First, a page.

The next couple days were awful, all I remember was crying..a lot. My Aunt Karol, who was like a big sister and mother to me, was there through most of it. Her and Robert tried to cook us the meals that momma usually made. The most memorable were hamburgers that were still raw in the middle and had to be cooked again once bitten into, and fried chicken with lumpy mashed potatoes. My father was incredibly stressed out. I remember Rose talking on the phone to a friend about how many times my mother had almost died in the hospital. She found it comical and even imitated my father crying as he recounted the three different mistakes the doctors made that almost took my mother away forever. He said that she almost died every time he left the room the first night, that it was like “the devil” was trying to take her.
The only details I know about the actual surgery are that the doctors made four small incisions; two below the ribs on either side of the abdomen and two in line with those, but closer to her waist. After the surgery, my mother was in her room recovering, at some point, my father left the room. When he returned, probably with crappy coffee, my mother was pale as death. Unconscious. Doctors and nurses were frantic around her. Apparently, they had left something bleeding inside of her. They did an emergency incision down the middle of her abdomen and fixed whatever they had broken. I don’t remember the other two instances of my momma’s near-death hospital trip; I take that as the gift that it is.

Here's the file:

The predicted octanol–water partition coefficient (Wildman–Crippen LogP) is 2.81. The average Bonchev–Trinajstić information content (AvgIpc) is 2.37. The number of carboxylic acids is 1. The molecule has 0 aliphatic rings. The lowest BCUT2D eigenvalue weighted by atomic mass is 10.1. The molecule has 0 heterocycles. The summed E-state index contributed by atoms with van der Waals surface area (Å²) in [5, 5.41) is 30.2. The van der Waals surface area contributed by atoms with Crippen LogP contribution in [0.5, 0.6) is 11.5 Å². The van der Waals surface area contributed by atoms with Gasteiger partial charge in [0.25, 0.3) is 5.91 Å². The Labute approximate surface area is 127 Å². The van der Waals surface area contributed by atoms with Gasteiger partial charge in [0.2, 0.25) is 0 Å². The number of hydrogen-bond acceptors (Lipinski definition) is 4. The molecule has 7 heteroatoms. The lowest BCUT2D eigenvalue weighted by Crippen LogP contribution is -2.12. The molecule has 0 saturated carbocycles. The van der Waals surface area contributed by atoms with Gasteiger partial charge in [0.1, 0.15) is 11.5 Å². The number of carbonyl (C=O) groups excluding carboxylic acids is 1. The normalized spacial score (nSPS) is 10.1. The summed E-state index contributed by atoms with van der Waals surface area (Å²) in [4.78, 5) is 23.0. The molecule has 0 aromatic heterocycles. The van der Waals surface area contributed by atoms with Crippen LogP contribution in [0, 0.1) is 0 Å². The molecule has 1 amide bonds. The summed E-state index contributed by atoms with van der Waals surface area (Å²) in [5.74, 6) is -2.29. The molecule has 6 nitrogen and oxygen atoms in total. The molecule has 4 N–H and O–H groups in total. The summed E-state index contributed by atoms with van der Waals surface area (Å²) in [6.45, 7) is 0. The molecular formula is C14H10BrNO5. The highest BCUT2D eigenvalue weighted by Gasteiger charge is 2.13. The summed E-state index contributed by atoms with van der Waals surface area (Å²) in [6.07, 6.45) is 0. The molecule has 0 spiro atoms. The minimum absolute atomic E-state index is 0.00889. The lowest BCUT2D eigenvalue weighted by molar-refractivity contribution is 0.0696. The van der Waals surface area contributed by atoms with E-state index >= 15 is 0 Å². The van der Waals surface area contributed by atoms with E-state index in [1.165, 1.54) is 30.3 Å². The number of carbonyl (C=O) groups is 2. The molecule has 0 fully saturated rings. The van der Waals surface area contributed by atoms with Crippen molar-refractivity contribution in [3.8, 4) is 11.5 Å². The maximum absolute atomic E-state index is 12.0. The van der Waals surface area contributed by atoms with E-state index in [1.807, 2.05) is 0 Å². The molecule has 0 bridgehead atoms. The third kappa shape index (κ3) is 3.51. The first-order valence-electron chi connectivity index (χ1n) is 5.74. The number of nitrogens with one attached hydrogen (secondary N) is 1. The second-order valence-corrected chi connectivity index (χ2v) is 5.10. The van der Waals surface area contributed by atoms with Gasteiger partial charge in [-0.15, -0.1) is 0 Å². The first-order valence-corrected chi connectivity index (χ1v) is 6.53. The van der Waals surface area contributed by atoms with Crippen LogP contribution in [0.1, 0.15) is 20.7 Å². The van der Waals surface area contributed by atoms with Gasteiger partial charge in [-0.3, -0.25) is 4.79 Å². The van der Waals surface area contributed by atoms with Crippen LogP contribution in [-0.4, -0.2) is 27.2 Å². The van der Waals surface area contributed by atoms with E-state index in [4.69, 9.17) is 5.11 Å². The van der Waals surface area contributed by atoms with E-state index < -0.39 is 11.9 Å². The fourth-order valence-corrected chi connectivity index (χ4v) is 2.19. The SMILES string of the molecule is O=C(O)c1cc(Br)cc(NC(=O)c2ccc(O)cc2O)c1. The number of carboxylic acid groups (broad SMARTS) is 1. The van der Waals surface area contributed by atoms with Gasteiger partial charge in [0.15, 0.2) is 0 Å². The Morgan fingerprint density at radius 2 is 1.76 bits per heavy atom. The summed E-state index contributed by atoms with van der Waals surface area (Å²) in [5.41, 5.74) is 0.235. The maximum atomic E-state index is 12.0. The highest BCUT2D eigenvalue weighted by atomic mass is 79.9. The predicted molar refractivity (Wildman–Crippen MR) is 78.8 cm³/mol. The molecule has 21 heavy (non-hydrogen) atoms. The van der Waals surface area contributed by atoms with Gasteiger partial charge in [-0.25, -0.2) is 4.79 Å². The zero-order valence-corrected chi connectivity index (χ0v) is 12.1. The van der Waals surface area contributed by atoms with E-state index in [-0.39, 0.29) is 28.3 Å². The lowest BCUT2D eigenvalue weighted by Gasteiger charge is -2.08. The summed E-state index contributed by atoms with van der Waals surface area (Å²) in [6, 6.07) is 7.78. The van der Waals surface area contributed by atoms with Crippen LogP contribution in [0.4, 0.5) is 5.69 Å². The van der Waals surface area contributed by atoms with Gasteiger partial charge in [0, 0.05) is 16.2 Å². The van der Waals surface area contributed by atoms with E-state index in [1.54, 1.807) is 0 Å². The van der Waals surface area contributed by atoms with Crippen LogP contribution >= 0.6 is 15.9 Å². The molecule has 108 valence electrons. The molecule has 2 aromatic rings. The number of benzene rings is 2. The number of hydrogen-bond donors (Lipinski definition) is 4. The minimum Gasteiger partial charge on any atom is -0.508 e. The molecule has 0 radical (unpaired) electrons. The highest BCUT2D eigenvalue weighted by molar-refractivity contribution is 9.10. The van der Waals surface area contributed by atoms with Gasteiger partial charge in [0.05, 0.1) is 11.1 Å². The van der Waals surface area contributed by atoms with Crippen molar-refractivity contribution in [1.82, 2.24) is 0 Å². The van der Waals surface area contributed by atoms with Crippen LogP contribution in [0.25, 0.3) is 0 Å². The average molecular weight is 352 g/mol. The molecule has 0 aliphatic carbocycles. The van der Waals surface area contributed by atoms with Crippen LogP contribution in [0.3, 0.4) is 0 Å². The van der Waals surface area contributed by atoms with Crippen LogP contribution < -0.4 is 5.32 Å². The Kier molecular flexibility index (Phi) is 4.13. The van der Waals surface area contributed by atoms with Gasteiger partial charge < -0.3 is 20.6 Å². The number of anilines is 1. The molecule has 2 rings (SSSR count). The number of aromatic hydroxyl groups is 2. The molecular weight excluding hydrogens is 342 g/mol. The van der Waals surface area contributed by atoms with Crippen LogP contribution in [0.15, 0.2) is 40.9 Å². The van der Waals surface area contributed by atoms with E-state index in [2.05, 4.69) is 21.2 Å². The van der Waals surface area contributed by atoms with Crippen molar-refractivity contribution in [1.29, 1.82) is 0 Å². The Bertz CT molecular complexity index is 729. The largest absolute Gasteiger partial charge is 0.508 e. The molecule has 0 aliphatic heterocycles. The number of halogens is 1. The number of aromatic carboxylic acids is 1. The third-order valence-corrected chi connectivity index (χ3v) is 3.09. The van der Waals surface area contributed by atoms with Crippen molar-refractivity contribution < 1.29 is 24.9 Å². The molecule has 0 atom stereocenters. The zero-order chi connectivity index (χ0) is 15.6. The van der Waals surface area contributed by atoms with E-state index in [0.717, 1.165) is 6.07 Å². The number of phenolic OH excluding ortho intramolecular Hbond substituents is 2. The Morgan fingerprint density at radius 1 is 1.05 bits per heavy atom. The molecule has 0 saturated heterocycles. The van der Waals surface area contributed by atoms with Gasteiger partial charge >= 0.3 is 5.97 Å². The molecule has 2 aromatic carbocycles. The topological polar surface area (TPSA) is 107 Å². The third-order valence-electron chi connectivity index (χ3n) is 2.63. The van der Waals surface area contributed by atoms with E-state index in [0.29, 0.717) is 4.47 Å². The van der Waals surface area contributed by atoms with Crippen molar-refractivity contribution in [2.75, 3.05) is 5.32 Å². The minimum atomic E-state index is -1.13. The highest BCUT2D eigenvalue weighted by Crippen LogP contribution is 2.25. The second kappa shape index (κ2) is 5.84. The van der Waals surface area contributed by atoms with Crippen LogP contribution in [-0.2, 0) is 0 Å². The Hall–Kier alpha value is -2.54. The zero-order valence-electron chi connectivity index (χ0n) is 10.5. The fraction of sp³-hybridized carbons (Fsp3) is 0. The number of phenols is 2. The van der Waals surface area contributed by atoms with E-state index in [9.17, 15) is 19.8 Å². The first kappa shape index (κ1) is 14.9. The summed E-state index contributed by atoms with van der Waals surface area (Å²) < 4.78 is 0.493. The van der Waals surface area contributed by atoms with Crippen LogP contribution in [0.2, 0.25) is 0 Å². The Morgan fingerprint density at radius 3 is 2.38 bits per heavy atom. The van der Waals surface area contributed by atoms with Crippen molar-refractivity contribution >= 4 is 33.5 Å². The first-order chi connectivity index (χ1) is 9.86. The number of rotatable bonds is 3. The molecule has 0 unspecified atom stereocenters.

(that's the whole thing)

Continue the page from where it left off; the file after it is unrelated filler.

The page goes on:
One thing I’ve learned about hardships is that they tell you who you are rather quickly, in this way they can be seen as hard and fast lessons..crash courses that bring you to life. Makes me think of the adrenaline rush you get while watching a horror film. Life, death, pleasure, pain, love and hate- they’re ideas..you have to decide what they mean to you, not as an obligation, but a gift..an awakening. You get to decide where the line is. What makes your soul sing and what disconnects you from your highest self- the one who knows and loves you without hesitation? Whose ideas are you carrying around because you never asked yourself for the answers? Charles Addams said, “Normal is an illusion. What is normal for the spider is chaos for the fly.” I don’t wish to eternally learn things the hard way, and I’m not saying I have in every aspect. I will say this- nothing teaches you where your boundaries lie quite like someone else trying to define them for you, and nothing will help you get in touch with yourself like being alone with nature. When you sit on the beach, allow your breathing to dissolve with the rhythmic tide, feel your awareness reach into the ocean and let it take away anything that has worn its welcome in your reality. When somebody steps on your foot you’re very aware of where you end and someone else begins, start to give your thoughts and emotions as much importance as your physical body. If you listen to yourself, or even start to learn how, old ideas and ways of thinking seem almost comical in their antiquity. Dust the shelves of your mind, friends. Don’t forget everything that’s happened. Know that your future defines you just as much as your past, and most importantly, know that you are the only thing between them. Even though some days will feel like you have to carry a sword in each hand, severing the vines trying to pull you into the past while attempting to clear a path to the life you know is waiting for you, the view from the other side is worth any snare you encounter. Safe travels!